maandag 18 november 2013

De toekomst van stereoscopie

Ik weet niet meer hoe ik er bij kwam, maar dit artikel in The Atlantic uit 1859 over de mogelijke gevolgen van stereoscopie is fascinerend. Ik heb een paar passages onderstreept:
What is to come of the stereoscope and the photograph we are almost afraid to guess, lest we should seem extravagant. But, premising that we are to give a colored stereoscopic mental view of their prospects, we will venture on a few glimpses at a conceivable, if not a possible future.
Form is henceforth divorced from matter. In fact, matter as a visible object is of no great use any longer, except as the mould on which form is shaped. Give us a few negatives of a thing worth seeing, taken from different points of view, and that is all we want of it. Pull it down or burn it up, if you please. We must, perhaps, sacrifice some luxury in the loss of color; but form and light and shade are the great things, and even color can be added, and perhaps by and by may be got direct from Nature.
There is only one Coliseum or Pantheon; but how many millions of potential negatives have they shed,—representatives of billions of pictures,—since they were erected! Matter in large masses must always be fixed and dear; form is cheap and transportable. We have got the fruit of creation now, and need not trouble ourselves with the core. Every conceivable object of Nature and Art will soon scale off its surface for us. Men will hunt all curious, beautiful, grand objects, as they hunt the cattle in South America, for their skins, and leave the carcasses as of little worth.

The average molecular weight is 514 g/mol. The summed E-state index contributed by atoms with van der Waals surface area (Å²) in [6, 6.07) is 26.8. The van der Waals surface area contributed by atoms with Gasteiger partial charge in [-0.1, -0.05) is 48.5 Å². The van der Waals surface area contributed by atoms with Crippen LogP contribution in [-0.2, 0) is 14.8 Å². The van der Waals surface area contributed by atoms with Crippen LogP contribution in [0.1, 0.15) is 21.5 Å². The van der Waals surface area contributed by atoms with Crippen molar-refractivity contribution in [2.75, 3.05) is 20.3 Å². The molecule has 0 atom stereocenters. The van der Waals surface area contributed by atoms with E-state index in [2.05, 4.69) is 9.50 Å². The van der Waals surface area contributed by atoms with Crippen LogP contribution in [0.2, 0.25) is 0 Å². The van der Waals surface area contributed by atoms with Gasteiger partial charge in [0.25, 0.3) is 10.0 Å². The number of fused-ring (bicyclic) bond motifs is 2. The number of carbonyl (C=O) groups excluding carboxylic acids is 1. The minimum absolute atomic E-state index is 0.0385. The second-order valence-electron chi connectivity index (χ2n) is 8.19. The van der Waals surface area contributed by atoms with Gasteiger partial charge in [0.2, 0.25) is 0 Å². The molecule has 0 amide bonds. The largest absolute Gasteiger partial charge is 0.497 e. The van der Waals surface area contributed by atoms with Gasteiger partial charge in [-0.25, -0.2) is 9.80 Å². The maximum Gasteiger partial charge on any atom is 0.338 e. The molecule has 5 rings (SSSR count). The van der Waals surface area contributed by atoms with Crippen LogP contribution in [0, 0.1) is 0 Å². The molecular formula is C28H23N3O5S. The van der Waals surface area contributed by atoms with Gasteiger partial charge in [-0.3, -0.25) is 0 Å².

The consequence of this will soon be such an enormous collection of forms that they will have to be classified and arranged in vast libraries, as books are now. The time will come when a man who wishes to see any object, natural or artificial, will go to the Imperial, National, or City Stereographic Library and call for its skin or form, as he would for a book at any common library. We do now distinctly propose the creation of a comprehensive and systematic stereographic library, where all men can find the special forms they particularly desire to see as artists, or as scholars, or as mechhnics, or in any other capacity. Already a workman has been travelling about the country with stereographic views of furniture, showing his employer's patterns in this way, and taking orders for them. This is a mere hint of what is coming before long.
 Het liep allemaal anders, maar het is wel heel herkenbaar hè.

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Plaatje: Stereoscoop

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